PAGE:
MENANDS, NY (NEWS10) – For seven years, Dr David Chico, a veterinarian, volunteered for the International Fund for Animal Welfare (IFAW) helping animals affected by natural disasters. Over the course of four years, he helped ensure that 53 cats were brought to the Mohawk Hudson Humane Society (MHHS) so they could be adopted into loving homes.
With the help of Animals Lebanon, 14 cats brought to the United States with the help of Dr Chico and housed by MHHS, will soon be looking for their forever home in the Capital Region. The cats were rescued after a bomb attack in Beirut last December left many in need.
NEWS10 asked Dr Chico, who works for the New York State Department of Agriculture and Markets, about his work with Animals Lebanon and why animal rescue is important to him.
Q: When did you decide you were going to save cats from Lebanon and why did you decide to do it?
âMy first trip to Lebanon was with IFAW to work in response to the Syrian refugee crisis. I got to know Animals Lebanon on this trip and have supported them ever since. I have returned on my own several times to help.
Q: What was the most rewarding part about rescuing these cats?
âThe first is to give an animal a chance to be placed in a permanent home and not spend its life in a shelter. Secondly, these emergency transports really help Animals Lebanon by decreasing the number of cats in their care, which cuts down on expenses, especially when the economy is so bad there. For fans of Animals Lebanon, a cat transport like this excites everyone associated with the organization, both volunteers and employees, as they can see that their hard work has paid off and lives have been paid off. been saved.
Q: Were there any heartbreaking moments?
âHeartbreaking moments can’t help all of them. There are so many animals that need vet care that keeps them from traveling. One of the things I love most about Animals Lebanon is its ethical approach to these transports. They try to select the animals that will be most easily adoptable – they think a lot about the animals that will be sent to the United States.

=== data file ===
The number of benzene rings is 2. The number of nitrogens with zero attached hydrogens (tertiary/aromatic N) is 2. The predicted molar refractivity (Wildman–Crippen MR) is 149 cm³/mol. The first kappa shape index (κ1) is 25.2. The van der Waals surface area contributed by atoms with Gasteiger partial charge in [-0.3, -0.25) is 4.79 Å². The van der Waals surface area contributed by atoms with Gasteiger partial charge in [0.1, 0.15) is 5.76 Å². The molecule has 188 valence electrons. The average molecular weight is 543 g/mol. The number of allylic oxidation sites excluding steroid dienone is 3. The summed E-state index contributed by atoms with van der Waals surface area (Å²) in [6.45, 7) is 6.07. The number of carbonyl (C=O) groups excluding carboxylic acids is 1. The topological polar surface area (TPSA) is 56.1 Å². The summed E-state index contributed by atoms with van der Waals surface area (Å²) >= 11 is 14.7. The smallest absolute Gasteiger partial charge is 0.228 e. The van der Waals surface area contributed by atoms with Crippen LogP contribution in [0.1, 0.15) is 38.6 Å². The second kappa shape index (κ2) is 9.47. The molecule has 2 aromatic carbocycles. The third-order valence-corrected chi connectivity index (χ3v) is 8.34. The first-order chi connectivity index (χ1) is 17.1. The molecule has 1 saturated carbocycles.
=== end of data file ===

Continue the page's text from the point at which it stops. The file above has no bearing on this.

Q: Do you have cats as pets and do you consider yourself a crazy cat?
âUnfortunately, I don’t have any cats of my own at the moment, but I have two rescue dogs, one of which is from Lebanon, Habib. Habib isn’t trustworthy with cats, so I don’t even try.
Q: How long do you plan to go to Lebanon to save cats?
“I will continue these trips once or twice a year to help support Animals Lebanon for as long as I can.”
Q: Have you thought about going to another country to save cats?
âAs an IFAW volunteer, I would potentially go anywhere in the world help is needed to respond to a disaster. Disasters do not happen in a vacuum. While a disaster affects humans, it also affects animals, which is why the work of groups like Animals Lebanon and IFAW is so critical.
The MHHS said it is more than happy to do its part to ensure these cats are placed in good homes. Although the 14 who will soon be ready for adoption are mostly in good health, a long-haired black cat named Zoro had one eye removed on Friday, according to Marguerite Pearson of the MHHS. She said some cats come to MHHS only needing spaying, neutering or vaccinations, while others like Zoro have more serious needs, including an amputation.
âThere is no effective government in place and those with the resources are leaving. Those who cannot leave abandon their animals because they cannot afford to feed them, âsaid Pearson. âIncredibly, this organization is saving animals with the help of IFAW and volunteers like Dr. Chico who partner with organizations like the MHHS in the United States. They even managed to pass an animal abuse law, although there are no laws against child or spousal abuse. “